What We Have Done An Oral History of the Disability Rights Movement

ISBN-10: 1558499199
ISBN-13: 9781558499195
Edition: 2012
Authors: Fred Pelka
List price: $29.95 Buy it from $23.42
30 day, 100% satisfaction guarantee

If an item you ordered from TextbookRush does not meet your expectations due to an error on our part, simply fill out a return request and then return it by mail within 30 days of ordering it for a full refund of item cost.

Learn more about our returns policy

Description: Compelling first-person accounts of the struggle to secure equal rights for Americans with disabilities

New Starting from $23.42
what's this?
Rush Rewards U
Members Receive:
coins
coins
You have reached 400 XP and carrot coins. That is the daily max!
You could win $10,000

Get an entry for every item you buy, rent, or sell.

Study Briefs

Limited time offer: Get the first one free! (?)

All the information you need in one place! Each Study Brief is a summary of one specific subject; facts, figures, and explanations to help you learn faster.

Add to cart
Study Briefs
History of Western Art Online content $4.95 $1.99
Add to cart
Study Briefs
History of World Philosophies Online content $4.95 $1.99
Add to cart
Study Briefs
American History Volume 1 Online content $4.95 $1.99
Add to cart
Study Briefs
History of Western Music Online content $4.95 $1.99

Customers also bought

Loading
Loading
Loading
Loading
Loading
Loading
Loading
Loading
Loading
Loading

Book details

List price: $29.95
Copyright year: 2012
Publisher: University of Massachusetts Press
Binding: Paperback
Pages: 592
Size: 6.25" wide x 9.25" long x 1.50" tall
Weight: 2.222
Language: English

Compelling first-person accounts of the struggle to secure equal rights for Americans with disabilities

Brian Moore, 1921 - 1999 Brian Moore was born in Belfast on August 25, 1921 to Doctor James Bernard Moore and Eileen McFadden. He attended St. Malachy's College, a Catholic school, where the students where beaten on the hands daily. He left the college without a School Leaving Certificate because he failed Math. In 1941, a bomb damaged the family home, so they moved to a house on Camden Street. A year later, his father died. In 1942, he joined the National Fire Service, but knew that he wanted to be a writer. Moore knew some French, so he was hired by the British Ministry of War Transport to go as a port official to Algiers, North Africa. Afterwards, he traveled to Italy, France, and after the war, Warsaw (1945), Spain, Canada (1948), the United States and England, finally settling in California. Moore immigrated to Canada in 1948, where he worked as a proofreader and reporter for the Montreal Gazette. In 1951, he published his first story in the Northern Review and married Jacqueline Sirois, a fellow journalist. His only child, Michael, was born on November 24, 1953. He split with his wife in 1964 and then married Jean Denney, who he stayed married to until his death. Moore published "The Lonely Passion of Judith Hearne" (1955), "The Feast of Lupercal" (1957) and "The Emperor of Ice Cream" (1966), which is his most autobiographical novel. He recounts his school experiences, as well as what is was like during the bombing. In the 1990's, he wrote political fables and four novels. "Lies of Silence" is a thriller set in Belfast and was a more political statement than the previous novels. It was nominated for the Booker Prize and was his bestselling book. Several of his books were made into films such as "The Luck of Ginger Coffey," "Catholics," "The Lonely Passion of Judith Hearne" and "The Temptation of Eileen Hughes" was adapted for television. Moore received many awards, which included the Governor General's Award in 1961 for "The Luck of Ginger Coffey" and again in 1975 for "The Great Victorian Collection," which also won the James Tait Black Award in England. He was short listed for the Booker Prize in 1987 for "The Colour of Blood" and again in 1990 for "Lies of Silence." In July 1987, he conferred an honorary doctorate by Queen's University, Belfast. His film "Catholics" received the W.H. Smith Award in 1973 and the Peabody Award in 1974. In 1999, Brian Moore died at his home in Malibu, California.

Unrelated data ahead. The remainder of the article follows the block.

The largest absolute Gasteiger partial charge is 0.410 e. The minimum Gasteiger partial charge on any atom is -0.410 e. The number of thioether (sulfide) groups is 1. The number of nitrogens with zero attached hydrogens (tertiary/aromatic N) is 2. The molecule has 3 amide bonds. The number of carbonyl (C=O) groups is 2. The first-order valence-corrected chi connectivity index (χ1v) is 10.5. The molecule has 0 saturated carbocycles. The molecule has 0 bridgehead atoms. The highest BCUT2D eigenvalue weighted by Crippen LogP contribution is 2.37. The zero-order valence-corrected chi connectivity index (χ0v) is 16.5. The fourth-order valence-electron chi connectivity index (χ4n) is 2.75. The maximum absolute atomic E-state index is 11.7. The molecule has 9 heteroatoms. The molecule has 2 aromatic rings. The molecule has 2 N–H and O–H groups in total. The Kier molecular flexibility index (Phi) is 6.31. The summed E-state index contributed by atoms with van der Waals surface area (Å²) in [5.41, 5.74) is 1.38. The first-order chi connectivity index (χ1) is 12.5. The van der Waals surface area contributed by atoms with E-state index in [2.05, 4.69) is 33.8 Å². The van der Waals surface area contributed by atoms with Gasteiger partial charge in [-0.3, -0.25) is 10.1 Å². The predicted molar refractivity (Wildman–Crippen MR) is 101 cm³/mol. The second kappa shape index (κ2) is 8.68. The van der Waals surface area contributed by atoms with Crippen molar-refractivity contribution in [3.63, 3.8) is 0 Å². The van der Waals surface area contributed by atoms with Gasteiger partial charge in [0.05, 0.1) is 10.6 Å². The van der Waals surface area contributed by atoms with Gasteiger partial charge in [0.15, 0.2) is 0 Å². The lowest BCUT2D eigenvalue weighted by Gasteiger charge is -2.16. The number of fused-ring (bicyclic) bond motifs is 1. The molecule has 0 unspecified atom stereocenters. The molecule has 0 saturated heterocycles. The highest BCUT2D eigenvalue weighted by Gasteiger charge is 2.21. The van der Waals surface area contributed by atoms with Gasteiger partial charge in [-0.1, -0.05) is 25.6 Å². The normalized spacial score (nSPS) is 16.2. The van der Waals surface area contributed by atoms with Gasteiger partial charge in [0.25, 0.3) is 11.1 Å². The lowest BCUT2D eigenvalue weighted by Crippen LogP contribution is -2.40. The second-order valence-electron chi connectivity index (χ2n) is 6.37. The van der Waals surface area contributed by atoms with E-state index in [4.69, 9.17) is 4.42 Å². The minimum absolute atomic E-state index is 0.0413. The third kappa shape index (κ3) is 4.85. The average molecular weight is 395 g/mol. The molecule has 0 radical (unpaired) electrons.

Preface
List of Acronyms
Introduction
Childhood
Institutions, Part 1
Discrimination, Part 1
Institutions, Part 2
The University of Illinois
Discrimination, Part 2, and Early Advocacy
The Parents' Movement
Activists and Organizers, Part 1
Institutions, Part 3
Activists and Organizers, Part 2
Independent Living
The Disability Press
The American Coalition of Citizens with Disabilities
The HEW Demonstrations
Psychiatric Survivors
Working the System
Institutions, Part 4
Self-Advocates
DREDF and the 504 Trainings
Activists and Organizers, Part 3
ADAPT
Deaf President Now!
The Americans with Disabilities Act-"The Machinery of Change"
Drafting the Bill, Part 1
Insiders, Part 1
Drafting the Bill, Part 2
Lobbying and Gathering Support
Mobilizing the Community
Experts
Insiders, Part 2
Wheels of Justice and the Chapman Amendment
Lobbyists
Senators
Victory
Aftermath
Notes
Interview Sources
Index
Illustrations follow page

×
Free shipping on orders over $35*

*A minimum purchase of $35 is required. Shipping is provided via FedEx SmartPost® and FedEx Express Saver®. Average delivery time is 1 – 5 business days, but is not guaranteed in that timeframe. Also allow 1 - 2 days for processing. Free shipping is eligible only in the continental United States and excludes Hawaii, Alaska and Puerto Rico. FedEx service marks used by permission."Marketplace" orders are not eligible for free or discounted shipping.

Learn more about the TextbookRush Marketplace.

×